What connective tissue binds faculty and researchers from six University of Cincinnati colleges to industry experts from fields as disparate as design and pharmacy?
Skin. As in, the human body’s largest organ.
Specifically, the unifying term for the field is Skin Science, the core of UC’s 4-year-old Skin Science Technology Collaborative, or S2TC. It combines research on everything from how and why our skin can change over time to skin-friendly sensors that measure everything from our heart rates to our sleep and medical treatments that can be delivered directly through our skin.
Heather Norton, PhD, a biological anthropologist and associate professor in UC’s College of Arts & Sciences, becomes the Collaborative’s new academic director this summer.
“The most exciting thing about getting involved with the S2TC has been becoming aware of not only all of the really great skin science that is being done here at UC, as well as at Cincinnati Children’s Hospital Medical Center and Shriner’s Hospital for Children, but also of the exciting advances in skin science that are happening elsewhere in the region,” Norton said.
Those advances reach outside of academic walls, Norton said, noting that a primary goal of S2TC is to provide pathways that allow academics to partner directly with industry in both project and product development. Through the S2TC, industry partners can access experts and researchers with a wide range of related expertise who can help them develop products that quite simply make life better for people, Norton explained.
And she has seen how that part of the Collaborative works first-hand.
“In my own research, I have largely focused on the evolution of skin pigmentation variation—specifically trying to understand how pigmentation variation evolved as an adaptation to different levels of ultra-violet radiation,” Norton explained. “I’m interested in finding ways to accurately describe pigmentation using quantitative methods and in identifying the genetic changes responsible for that variation as a way to understand the evolution of this very complex trait.”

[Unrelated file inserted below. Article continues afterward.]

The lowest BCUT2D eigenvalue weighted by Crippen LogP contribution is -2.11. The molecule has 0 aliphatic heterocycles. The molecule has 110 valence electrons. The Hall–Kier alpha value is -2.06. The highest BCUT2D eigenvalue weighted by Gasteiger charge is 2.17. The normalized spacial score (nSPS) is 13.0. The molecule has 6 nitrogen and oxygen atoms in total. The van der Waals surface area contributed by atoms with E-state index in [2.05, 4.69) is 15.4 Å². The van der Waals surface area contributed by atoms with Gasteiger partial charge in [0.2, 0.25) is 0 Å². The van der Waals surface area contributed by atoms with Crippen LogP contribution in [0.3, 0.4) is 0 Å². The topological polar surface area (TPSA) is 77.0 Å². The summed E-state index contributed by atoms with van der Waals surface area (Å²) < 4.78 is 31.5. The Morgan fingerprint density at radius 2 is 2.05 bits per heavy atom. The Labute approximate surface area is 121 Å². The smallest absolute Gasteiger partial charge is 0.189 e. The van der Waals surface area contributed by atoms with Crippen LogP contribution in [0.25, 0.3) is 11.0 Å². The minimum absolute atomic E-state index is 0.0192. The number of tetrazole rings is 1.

Her interest in what causes skin to change led her to S2TC in 2015, when she started working with researchers at the Collaborative’s initial industry partner, the Procter & Gamble Co. Together, they developed a project that examined the “environmental, behavioral, and genetic factors associated with facial skin aging,” she said.
As she connected with other S2TC researchers on campus, Norton began to understand the scope of expertise represented by faculty in more than 15 departments across six colleges—Arts & Sciences; College of Engineering & Applied Science; College of Medicine; College of Nursing; and College of Design, Architecture, Art & Planning.